The majority of the conference function rooms, exhibition and conference areas at Wembley Conference & Exhibition centre are equipped with ISDN lines, providing the basic facility for video and satellite link-up. And, indeed, the use of this technology is becoming more popular – particularly in the corporate market.

Wembley has been the site of a number of international satellite link-ups. But it is recognised that the relatively high cost of using satellite and video-conferencing equipment means that, for many companies, it is not an affordable option.

“It is still quite complicated to use and the bottom line costs can work out at about 20,000. You also have to remember the additional costs for the people at the other end of the video-conferencing link who have to duplicate the system,” states Lee.

Not only do you have to remember to use the right technology to suit your particular message and needs but it is also important for all involved to be able to operate it efficiently and professionally. As Peter Rand, chairman of The Peter Rand Group advises, it is advisable not to get too carried away with what he calls “technical wizardry”.

“So many multi-site events can be destroyed by people being unfamiliar with what they are using. The people who put the system together understand how to use it, but that may not be the case for the speakers who have to stand and deliver the messages.”

When Microsoft’s Bill Gates came to Cambridge recently to do a presentation at St John’s College, a humble video link was set up to link the college to the Moller Centre which allowed another 200 people to soak up his words on a big screen on a separate site. “It was all done at very short notice,” recalls the Moller Centre’s co-ordinator Jenny Dibsdall, “and it was all very cost effective.”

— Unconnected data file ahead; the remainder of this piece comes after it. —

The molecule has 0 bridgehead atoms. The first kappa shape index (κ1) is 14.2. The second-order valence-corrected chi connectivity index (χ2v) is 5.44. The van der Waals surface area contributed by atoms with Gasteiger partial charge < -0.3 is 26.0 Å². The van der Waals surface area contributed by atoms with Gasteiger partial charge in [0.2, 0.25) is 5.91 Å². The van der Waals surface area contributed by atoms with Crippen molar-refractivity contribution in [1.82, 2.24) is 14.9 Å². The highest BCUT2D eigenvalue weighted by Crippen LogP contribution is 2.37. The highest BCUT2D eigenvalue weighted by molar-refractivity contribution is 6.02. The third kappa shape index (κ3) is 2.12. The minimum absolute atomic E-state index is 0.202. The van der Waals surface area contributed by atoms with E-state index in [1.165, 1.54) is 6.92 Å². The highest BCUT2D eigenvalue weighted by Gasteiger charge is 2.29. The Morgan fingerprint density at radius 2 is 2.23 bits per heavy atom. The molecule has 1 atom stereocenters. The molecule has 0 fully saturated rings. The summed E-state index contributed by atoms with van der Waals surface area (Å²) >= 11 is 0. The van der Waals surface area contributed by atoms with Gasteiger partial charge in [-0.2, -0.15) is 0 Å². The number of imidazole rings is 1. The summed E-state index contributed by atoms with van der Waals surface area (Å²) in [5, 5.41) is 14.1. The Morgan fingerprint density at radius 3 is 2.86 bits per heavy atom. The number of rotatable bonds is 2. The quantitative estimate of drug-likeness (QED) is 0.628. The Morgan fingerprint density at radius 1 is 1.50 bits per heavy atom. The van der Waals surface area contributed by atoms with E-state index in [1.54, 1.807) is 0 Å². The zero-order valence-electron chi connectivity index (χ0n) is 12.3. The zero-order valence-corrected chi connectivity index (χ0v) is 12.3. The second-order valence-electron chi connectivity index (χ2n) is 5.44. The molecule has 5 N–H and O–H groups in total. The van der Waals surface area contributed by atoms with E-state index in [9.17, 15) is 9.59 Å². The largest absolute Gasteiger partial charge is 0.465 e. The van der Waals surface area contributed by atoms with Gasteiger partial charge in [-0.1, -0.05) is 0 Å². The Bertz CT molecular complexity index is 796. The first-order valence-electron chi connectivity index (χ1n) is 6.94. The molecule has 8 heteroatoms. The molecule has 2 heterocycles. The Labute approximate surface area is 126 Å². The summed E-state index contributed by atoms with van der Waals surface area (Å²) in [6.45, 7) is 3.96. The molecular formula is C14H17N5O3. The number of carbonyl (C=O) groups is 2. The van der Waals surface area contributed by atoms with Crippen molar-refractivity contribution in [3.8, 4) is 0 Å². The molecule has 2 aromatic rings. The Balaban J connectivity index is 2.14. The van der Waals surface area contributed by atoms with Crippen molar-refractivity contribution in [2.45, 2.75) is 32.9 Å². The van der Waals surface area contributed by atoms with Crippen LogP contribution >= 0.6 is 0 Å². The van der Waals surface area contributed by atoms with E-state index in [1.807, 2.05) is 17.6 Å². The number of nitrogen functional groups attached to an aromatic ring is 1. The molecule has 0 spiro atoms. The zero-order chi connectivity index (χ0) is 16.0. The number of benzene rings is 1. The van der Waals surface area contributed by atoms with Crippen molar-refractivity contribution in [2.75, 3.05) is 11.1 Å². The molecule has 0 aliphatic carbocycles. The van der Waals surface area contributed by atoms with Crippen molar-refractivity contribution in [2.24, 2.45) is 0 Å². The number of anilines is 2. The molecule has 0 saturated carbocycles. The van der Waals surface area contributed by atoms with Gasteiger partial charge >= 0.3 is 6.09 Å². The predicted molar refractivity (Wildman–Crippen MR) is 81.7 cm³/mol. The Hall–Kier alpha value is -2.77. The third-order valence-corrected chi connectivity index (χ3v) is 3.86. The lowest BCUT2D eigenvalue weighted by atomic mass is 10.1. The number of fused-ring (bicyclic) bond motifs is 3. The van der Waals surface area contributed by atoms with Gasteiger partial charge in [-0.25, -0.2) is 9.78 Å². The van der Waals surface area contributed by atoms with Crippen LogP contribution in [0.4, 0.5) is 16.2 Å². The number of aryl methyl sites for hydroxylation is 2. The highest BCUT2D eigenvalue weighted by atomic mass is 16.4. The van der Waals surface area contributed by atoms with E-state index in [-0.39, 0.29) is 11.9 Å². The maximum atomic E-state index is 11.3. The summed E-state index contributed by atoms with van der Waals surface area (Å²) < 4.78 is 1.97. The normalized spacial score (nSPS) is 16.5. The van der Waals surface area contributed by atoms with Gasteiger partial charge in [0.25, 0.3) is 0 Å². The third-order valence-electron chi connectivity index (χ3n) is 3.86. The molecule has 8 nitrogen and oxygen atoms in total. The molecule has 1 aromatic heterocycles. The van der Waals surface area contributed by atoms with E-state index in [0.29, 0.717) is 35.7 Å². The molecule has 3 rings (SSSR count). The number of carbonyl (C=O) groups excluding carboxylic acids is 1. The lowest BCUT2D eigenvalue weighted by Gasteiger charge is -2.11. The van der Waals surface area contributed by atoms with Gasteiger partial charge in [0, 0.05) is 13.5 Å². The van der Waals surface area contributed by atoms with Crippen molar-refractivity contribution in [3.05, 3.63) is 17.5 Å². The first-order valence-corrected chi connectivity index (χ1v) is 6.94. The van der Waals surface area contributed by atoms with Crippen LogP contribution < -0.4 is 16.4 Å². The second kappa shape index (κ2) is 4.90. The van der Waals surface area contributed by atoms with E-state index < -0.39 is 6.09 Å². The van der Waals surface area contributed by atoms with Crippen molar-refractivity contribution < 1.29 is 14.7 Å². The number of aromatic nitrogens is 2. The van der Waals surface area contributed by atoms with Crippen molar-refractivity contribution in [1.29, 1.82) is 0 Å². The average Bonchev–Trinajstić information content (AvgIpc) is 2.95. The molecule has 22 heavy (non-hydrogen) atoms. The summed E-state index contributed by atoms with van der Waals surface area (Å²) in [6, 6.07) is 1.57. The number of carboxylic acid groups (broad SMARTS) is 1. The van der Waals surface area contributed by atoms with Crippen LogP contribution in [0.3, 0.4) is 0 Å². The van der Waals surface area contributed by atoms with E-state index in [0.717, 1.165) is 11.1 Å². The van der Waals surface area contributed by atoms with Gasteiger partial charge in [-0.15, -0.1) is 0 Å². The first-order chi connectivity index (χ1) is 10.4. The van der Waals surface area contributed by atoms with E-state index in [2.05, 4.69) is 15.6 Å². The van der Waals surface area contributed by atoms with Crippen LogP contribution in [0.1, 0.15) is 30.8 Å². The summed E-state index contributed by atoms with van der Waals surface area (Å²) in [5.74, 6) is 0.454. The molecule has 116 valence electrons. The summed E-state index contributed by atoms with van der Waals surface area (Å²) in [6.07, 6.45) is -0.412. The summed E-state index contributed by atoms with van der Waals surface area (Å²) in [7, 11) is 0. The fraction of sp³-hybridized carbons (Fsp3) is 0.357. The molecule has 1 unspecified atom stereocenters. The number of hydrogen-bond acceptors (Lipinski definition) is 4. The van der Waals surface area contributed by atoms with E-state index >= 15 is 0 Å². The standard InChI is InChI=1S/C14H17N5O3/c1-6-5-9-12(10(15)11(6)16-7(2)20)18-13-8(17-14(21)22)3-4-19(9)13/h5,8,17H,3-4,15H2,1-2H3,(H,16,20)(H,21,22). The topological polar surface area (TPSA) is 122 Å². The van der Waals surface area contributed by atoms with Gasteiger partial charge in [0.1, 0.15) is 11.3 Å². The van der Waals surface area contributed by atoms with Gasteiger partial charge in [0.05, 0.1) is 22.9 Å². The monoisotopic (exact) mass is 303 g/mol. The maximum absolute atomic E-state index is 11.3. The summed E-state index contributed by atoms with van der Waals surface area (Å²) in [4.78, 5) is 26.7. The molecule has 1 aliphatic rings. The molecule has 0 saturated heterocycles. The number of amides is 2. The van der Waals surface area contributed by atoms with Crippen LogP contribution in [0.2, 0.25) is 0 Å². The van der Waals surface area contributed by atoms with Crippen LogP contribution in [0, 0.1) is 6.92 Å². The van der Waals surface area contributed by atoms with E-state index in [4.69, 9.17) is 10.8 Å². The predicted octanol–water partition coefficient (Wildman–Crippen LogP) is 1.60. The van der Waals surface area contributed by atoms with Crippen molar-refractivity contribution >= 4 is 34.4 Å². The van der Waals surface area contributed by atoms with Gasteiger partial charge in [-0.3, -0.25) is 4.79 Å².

Dibsdall continues: “We do not have a great demand for multi-site facilities but it is growing.” And the way to provide this type of service in her experience has been through video-conferencing. “A few of our clients know about Webcasting, but we suspect very few really want to use it. After all, the Internet is still a subject they have to tackle – let alone anything else.”

So here’s the conundrum. Demand for multi-site presentations may be there and the technology in place to carry out the job. But inevitably, will the talking head of the chief executive on the computer or the chairman on the television screen really replace the same chaps sounding off in person in the conference hall just yet? Are multi-site conferences what people really want and need – or simply another way for the accounts department to cut costs?

Stourton provides an interesting case history. One of his clients used to carry out satellite broadcasts to put out information to its salesforce. Those involved ended up sitting in front of a TV screen for hours at a time and the exercise was simply not cost effective. The sales team got bored with the broadcasts, and the company decided to change tack and went for a less technologically driven solution – the roadshow. With real people.